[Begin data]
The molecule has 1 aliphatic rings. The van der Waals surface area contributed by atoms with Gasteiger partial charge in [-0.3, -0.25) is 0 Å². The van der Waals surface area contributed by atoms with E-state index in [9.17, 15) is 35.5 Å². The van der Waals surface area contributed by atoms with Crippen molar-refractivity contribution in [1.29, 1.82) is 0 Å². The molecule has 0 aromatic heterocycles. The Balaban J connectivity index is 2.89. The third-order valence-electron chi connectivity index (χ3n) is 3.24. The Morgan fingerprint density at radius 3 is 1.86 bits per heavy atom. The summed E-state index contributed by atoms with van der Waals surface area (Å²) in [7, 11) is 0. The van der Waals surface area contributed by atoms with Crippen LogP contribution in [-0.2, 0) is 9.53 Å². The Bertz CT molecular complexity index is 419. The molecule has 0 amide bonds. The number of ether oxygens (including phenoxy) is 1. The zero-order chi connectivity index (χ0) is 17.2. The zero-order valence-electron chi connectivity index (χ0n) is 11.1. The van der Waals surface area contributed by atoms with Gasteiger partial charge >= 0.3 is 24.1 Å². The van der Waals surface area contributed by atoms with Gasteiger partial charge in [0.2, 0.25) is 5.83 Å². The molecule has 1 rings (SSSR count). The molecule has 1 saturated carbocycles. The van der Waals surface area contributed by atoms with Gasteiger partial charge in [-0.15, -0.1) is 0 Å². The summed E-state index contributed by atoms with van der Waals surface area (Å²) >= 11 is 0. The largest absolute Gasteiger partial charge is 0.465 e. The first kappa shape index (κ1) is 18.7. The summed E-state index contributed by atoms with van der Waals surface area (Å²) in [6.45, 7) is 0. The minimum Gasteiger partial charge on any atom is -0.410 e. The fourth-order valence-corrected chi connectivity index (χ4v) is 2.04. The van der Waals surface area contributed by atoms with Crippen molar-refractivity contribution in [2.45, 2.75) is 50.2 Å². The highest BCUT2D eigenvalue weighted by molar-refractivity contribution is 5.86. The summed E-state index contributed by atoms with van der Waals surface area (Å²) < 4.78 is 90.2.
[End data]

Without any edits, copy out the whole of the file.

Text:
The molecule has 1 aliphatic rings. The van der Waals surface area contributed by atoms with Gasteiger partial charge in [-0.3, -0.25) is 0 Å². The van der Waals surface area contributed by atoms with E-state index in [9.17, 15) is 35.5 Å². The van der Waals surface area contributed by atoms with Crippen molar-refractivity contribution in [1.29, 1.82) is 0 Å². The molecule has 0 aromatic heterocycles. The Balaban J connectivity index is 2.89. The third-order valence-electron chi connectivity index (χ3n) is 3.24. The Morgan fingerprint density at radius 3 is 1.86 bits per heavy atom. The summed E-state index contributed by atoms with van der Waals surface area (Å²) in [7, 11) is 0. The van der Waals surface area contributed by atoms with Crippen LogP contribution in [-0.2, 0) is 9.53 Å². The Bertz CT molecular complexity index is 419. The molecule has 0 amide bonds. The number of ether oxygens (including phenoxy) is 1. The zero-order chi connectivity index (χ0) is 17.2. The zero-order valence-electron chi connectivity index (χ0n) is 11.1. The van der Waals surface area contributed by atoms with Gasteiger partial charge >= 0.3 is 24.1 Å². The van der Waals surface area contributed by atoms with Gasteiger partial charge in [0.2, 0.25) is 5.83 Å². The molecule has 1 rings (SSSR count). The molecule has 1 saturated carbocycles. The van der Waals surface area contributed by atoms with Gasteiger partial charge in [-0.15, -0.1) is 0 Å². The summed E-state index contributed by atoms with van der Waals surface area (Å²) >= 11 is 0. The largest absolute Gasteiger partial charge is 0.465 e. The first kappa shape index (κ1) is 18.7. The summed E-state index contributed by atoms with van der Waals surface area (Å²) in [6.45, 7) is 0. The minimum Gasteiger partial charge on any atom is -0.410 e. The fourth-order valence-corrected chi connectivity index (χ4v) is 2.04. The van der Waals surface area contributed by atoms with Crippen molar-refractivity contribution in [2.45, 2.75) is 50.2 Å². The highest BCUT2D eigenvalue weighted by molar-refractivity contribution is 5.86. The summed E-state index contributed by atoms with van der Waals surface area (Å²) < 4.78 is 90.2.